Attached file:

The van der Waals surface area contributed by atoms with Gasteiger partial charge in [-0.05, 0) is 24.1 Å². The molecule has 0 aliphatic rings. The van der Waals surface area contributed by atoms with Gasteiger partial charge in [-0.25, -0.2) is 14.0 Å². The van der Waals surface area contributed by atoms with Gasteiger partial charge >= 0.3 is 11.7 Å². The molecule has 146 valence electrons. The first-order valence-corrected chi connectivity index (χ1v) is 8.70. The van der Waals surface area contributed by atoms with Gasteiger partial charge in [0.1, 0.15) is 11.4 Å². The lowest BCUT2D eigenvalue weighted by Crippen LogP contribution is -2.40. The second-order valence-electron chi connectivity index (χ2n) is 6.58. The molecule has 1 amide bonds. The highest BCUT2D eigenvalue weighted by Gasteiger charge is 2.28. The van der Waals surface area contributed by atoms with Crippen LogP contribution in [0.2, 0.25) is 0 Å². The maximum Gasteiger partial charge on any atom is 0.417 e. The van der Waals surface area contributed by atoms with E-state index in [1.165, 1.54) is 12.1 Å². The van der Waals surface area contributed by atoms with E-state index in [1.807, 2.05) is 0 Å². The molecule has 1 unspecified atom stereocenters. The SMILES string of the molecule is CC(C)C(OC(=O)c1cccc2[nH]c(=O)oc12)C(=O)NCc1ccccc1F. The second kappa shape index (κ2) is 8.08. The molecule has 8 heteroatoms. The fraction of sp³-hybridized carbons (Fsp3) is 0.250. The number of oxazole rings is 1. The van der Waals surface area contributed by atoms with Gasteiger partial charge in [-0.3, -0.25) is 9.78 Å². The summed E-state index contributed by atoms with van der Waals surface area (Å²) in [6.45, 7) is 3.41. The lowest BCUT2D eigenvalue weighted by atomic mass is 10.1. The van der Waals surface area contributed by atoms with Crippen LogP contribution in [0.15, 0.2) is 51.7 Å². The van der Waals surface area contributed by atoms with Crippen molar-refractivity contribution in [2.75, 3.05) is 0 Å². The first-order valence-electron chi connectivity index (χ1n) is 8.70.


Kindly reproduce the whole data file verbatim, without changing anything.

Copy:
The van der Waals surface area contributed by atoms with Gasteiger partial charge in [-0.05, 0) is 24.1 Å². The molecule has 0 aliphatic rings. The van der Waals surface area contributed by atoms with Gasteiger partial charge in [-0.25, -0.2) is 14.0 Å². The van der Waals surface area contributed by atoms with Gasteiger partial charge >= 0.3 is 11.7 Å². The molecule has 146 valence electrons. The first-order valence-corrected chi connectivity index (χ1v) is 8.70. The van der Waals surface area contributed by atoms with Gasteiger partial charge in [0.1, 0.15) is 11.4 Å². The lowest BCUT2D eigenvalue weighted by Crippen LogP contribution is -2.40. The second-order valence-electron chi connectivity index (χ2n) is 6.58. The molecule has 1 amide bonds. The highest BCUT2D eigenvalue weighted by Gasteiger charge is 2.28. The van der Waals surface area contributed by atoms with Crippen LogP contribution in [0.2, 0.25) is 0 Å². The maximum Gasteiger partial charge on any atom is 0.417 e. The van der Waals surface area contributed by atoms with E-state index in [1.165, 1.54) is 12.1 Å². The van der Waals surface area contributed by atoms with E-state index in [1.807, 2.05) is 0 Å². The molecule has 1 unspecified atom stereocenters. The SMILES string of the molecule is CC(C)C(OC(=O)c1cccc2[nH]c(=O)oc12)C(=O)NCc1ccccc1F. The second kappa shape index (κ2) is 8.08. The molecule has 8 heteroatoms. The fraction of sp³-hybridized carbons (Fsp3) is 0.250. The number of oxazole rings is 1. The van der Waals surface area contributed by atoms with Gasteiger partial charge in [-0.3, -0.25) is 9.78 Å². The summed E-state index contributed by atoms with van der Waals surface area (Å²) in [6.45, 7) is 3.41. The lowest BCUT2D eigenvalue weighted by atomic mass is 10.1. The van der Waals surface area contributed by atoms with Crippen LogP contribution in [0.15, 0.2) is 51.7 Å². The van der Waals surface area contributed by atoms with Crippen molar-refractivity contribution in [2.75, 3.05) is 0 Å². The first-order valence-electron chi connectivity index (χ1n) is 8.70.